Safe as houses? The Age and Sydney Morning Herald today — editions produced during the strike — both bear a wrap-around ad for Domain. “What is your home worth today?” readers are asked, before flicking through to find the paper proper over the page.
The promotion was likely planned for some time. But it’s a telling image, on a day where hundreds of Fairfax journalists don’t turn up to work in a bid to convince their company of the importance of funding what they do. It comes during a week when the pages of the Financial Review have been filled with promotions for its Business Summit conference. The papers make a good marketing tool for other things, it seems — things that can make Fairfax more money.
For the metros, Domain is the lifeblood of the business. But the heavy focus on spruiking it has its risks. The housing boom is slowing (and will not be as strong this year as it was in 2015). Should Labor win the election and bring in a crackdown on negative gearing and capital gains discounts for investor housing, that’ll also serve to flatten property pricing. Domain is powered by a boom that appears to have peaked.
In his presentation to analysts in February, CEO Greg Hywood said:
“Across the Group, over the last four years we have reduced publishing costs in excess of 26% or $400 million on an annualised basis. In Metro publishing costs are down 34%. And yet, as I pointed out earlier, our network has never been stronger and our audiences have never been larger.”
Hywood didn’t mentioned the company’s journalism after four years of hacking and slashing. — Glenn Dyer and Myriam Robin
Breaking the strike? Meanwhile, the websites of the Sydney Morning Herald, Age and Brisbane Times were down this morning. Staff were emailed about a “major incident” that started at 8.31am. The sites appeared to be back up by 10am.
The papers today are filled with stories that could conceivably have been filed before the strike started. Many Fairfax journalists are on Twitter assuring readers they didn’t break the strike — but merely filed early.
Though some weren’t so squeamish. Every revolution needs an enemy, and we think the Fin‘s Joe Aston just volunteered to be it …
The market will decide. On the strike, here’s Alan Kohler in Business Spectator:
“What is the right number of journalists for The Age and the Sydney Morning Herald — the right size of their newsrooms?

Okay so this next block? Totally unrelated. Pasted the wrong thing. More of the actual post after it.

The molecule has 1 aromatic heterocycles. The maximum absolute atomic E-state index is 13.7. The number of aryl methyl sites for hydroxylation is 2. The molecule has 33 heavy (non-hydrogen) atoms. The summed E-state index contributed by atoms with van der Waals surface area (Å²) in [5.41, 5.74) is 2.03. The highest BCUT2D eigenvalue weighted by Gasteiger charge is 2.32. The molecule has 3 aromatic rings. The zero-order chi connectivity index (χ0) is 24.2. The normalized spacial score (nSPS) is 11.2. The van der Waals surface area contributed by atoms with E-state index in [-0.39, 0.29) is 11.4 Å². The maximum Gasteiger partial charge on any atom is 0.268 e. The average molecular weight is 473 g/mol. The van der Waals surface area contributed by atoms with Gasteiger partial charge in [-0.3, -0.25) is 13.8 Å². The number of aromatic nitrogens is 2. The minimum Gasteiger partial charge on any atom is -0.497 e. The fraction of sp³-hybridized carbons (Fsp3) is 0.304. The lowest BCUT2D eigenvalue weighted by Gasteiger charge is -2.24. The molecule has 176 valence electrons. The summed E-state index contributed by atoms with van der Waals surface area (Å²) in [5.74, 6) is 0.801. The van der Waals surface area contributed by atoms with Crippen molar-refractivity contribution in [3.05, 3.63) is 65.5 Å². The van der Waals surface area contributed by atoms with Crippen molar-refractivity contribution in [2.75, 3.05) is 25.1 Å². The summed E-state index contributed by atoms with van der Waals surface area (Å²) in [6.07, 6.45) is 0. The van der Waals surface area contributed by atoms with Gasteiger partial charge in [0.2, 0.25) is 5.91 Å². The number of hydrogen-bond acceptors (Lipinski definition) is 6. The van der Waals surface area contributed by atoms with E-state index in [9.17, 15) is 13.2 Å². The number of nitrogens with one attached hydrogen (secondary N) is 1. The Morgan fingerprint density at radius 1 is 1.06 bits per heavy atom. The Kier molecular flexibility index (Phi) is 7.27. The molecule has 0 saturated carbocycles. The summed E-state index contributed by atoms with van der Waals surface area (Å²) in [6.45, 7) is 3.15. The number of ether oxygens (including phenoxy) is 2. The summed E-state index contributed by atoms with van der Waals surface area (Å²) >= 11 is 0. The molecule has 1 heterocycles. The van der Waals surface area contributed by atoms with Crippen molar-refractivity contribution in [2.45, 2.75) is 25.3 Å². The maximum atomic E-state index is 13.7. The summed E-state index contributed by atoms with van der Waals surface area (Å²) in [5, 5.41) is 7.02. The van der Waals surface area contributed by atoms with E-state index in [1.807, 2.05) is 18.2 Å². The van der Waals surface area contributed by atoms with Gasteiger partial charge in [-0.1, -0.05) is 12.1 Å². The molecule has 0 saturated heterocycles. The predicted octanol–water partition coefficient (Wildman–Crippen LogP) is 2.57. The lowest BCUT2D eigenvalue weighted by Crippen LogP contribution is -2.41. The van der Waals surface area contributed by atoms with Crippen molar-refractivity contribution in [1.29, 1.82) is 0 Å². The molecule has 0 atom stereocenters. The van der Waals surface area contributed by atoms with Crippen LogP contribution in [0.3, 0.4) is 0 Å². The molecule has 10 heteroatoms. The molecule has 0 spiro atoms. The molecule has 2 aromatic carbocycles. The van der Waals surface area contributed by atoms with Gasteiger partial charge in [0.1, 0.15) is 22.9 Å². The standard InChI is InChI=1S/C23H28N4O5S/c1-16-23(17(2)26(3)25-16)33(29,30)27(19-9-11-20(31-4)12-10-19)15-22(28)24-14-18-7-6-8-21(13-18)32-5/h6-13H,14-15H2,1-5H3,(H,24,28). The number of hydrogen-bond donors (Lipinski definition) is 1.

Nobody knows. It isn’t what the striking journalists, or their union, think it should be to best serve their audience with news and entertainment, or to best serve the nation with journalistic scrutiny of the powerful. Nor is it some arbitrary percentage of what those newsrooms used to be.
The market is going to tell Fairfax — and News, and every other legacy publisher — what the size of their newsrooms has to be. That information will be imparted through the money they and the advertisers pay, which hasn’t stopped changing and probably never will.”
Losses, losses, everywhere! While Fairfax Media journalists contemplate the loss of the equivalent of 120 jobs from The Sydney Morning Herald, The Age and The Australian Financial Review (or fifth of the total number of editorial staff on the three papers), The Guardian has revealed plans to chop more than 300 jobs — including at least 100 full-time journalists at The Guardian and the Observer. All the cuts will happen in London and constitute the first ever compulsory redundancies at the paper. The websites in the US and Australia are exempt.
The losses at The Guardian are the first of at least three major cuts at UK publishers. The Telegraph has a review underway to see whether the group is kept by its owners (the reclusive billionaire Barclay twin brothers), and if it is, how costs can be cut. And the Murdoch clan’s News UK is reported to be looking at around 100 job cuts, most from non editorial staff, as it battles a slide in ad revenues for The Sun. The Guardian’s losses were signalled in January when news emerged the paper’s losses had ballooned in 2015 as UK print ad revenues slumped 25% (UK retailers slashed advertising to use the savings to cut prices in the discount war with Lidl and Aldi). The paper is looking to save 54 million pounds a year and return the group to profitability by 2018-19.
In the email to staff, editor Katherine Viner and chief executive David Pemsel said:
“Given that over half our current costs are people, we propose to reduce our UK headcount by around 250 people. While protecting journalism remains our priority, we anticipate the impact will be spread across all departments, including editorial. We hope to achieve the target reductions through voluntary redundancy. If we do not achieve the reductions we are targeting by voluntary means, we will consider whether compulsory redundancies are necessary.”
— Glenn Dyer